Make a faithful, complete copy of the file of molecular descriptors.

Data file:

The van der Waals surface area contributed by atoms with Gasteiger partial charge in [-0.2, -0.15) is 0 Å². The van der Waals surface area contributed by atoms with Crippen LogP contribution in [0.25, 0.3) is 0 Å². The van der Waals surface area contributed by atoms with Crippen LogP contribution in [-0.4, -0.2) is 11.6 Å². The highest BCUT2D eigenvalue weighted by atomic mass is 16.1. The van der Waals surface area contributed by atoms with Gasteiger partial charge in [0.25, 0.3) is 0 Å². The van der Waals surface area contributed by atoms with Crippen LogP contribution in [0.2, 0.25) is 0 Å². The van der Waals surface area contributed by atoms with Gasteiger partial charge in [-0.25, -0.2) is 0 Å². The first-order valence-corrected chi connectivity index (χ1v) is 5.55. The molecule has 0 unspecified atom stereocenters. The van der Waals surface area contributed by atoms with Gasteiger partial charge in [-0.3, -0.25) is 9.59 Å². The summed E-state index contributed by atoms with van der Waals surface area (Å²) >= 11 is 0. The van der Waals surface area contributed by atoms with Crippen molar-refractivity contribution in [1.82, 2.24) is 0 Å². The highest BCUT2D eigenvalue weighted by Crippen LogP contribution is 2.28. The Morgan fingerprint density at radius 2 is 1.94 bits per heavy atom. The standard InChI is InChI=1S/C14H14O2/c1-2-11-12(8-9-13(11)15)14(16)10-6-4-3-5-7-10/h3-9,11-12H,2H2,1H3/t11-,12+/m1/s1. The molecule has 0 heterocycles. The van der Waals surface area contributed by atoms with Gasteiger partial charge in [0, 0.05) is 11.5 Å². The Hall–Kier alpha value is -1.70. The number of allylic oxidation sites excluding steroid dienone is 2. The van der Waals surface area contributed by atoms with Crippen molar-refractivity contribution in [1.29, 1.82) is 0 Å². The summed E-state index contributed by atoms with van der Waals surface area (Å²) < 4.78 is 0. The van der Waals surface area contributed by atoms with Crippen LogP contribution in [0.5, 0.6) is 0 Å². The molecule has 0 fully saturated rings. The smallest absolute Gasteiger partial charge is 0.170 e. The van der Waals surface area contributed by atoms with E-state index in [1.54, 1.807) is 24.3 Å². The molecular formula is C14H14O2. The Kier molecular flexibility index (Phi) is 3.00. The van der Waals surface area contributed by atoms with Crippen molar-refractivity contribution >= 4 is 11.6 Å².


The van der Waals surface area contributed by atoms with Gasteiger partial charge in [-0.2, -0.15) is 0 Å². The van der Waals surface area contributed by atoms with Crippen LogP contribution in [0.25, 0.3) is 0 Å². The van der Waals surface area contributed by atoms with Crippen LogP contribution in [-0.4, -0.2) is 11.6 Å². The highest BCUT2D eigenvalue weighted by atomic mass is 16.1. The van der Waals surface area contributed by atoms with Gasteiger partial charge in [0.25, 0.3) is 0 Å². The van der Waals surface area contributed by atoms with Crippen LogP contribution in [0.2, 0.25) is 0 Å². The van der Waals surface area contributed by atoms with Gasteiger partial charge in [-0.25, -0.2) is 0 Å². The first-order valence-corrected chi connectivity index (χ1v) is 5.55. The molecule has 0 unspecified atom stereocenters. The van der Waals surface area contributed by atoms with Gasteiger partial charge in [-0.3, -0.25) is 9.59 Å². The summed E-state index contributed by atoms with van der Waals surface area (Å²) >= 11 is 0. The van der Waals surface area contributed by atoms with Crippen molar-refractivity contribution in [1.82, 2.24) is 0 Å². The highest BCUT2D eigenvalue weighted by Crippen LogP contribution is 2.28. The Morgan fingerprint density at radius 2 is 1.94 bits per heavy atom. The standard InChI is InChI=1S/C14H14O2/c1-2-11-12(8-9-13(11)15)14(16)10-6-4-3-5-7-10/h3-9,11-12H,2H2,1H3/t11-,12+/m1/s1. The molecule has 0 heterocycles. The van der Waals surface area contributed by atoms with Gasteiger partial charge in [0, 0.05) is 11.5 Å². The Hall–Kier alpha value is -1.70. The number of allylic oxidation sites excluding steroid dienone is 2. The van der Waals surface area contributed by atoms with Crippen molar-refractivity contribution in [1.29, 1.82) is 0 Å². The summed E-state index contributed by atoms with van der Waals surface area (Å²) < 4.78 is 0. The van der Waals surface area contributed by atoms with Crippen LogP contribution in [0.5, 0.6) is 0 Å². The molecule has 0 fully saturated rings. The smallest absolute Gasteiger partial charge is 0.170 e. The van der Waals surface area contributed by atoms with E-state index in [1.54, 1.807) is 24.3 Å². The molecular formula is C14H14O2. The Kier molecular flexibility index (Phi) is 3.00. The van der Waals surface area contributed by atoms with Crippen molar-refractivity contribution >= 4 is 11.6 Å².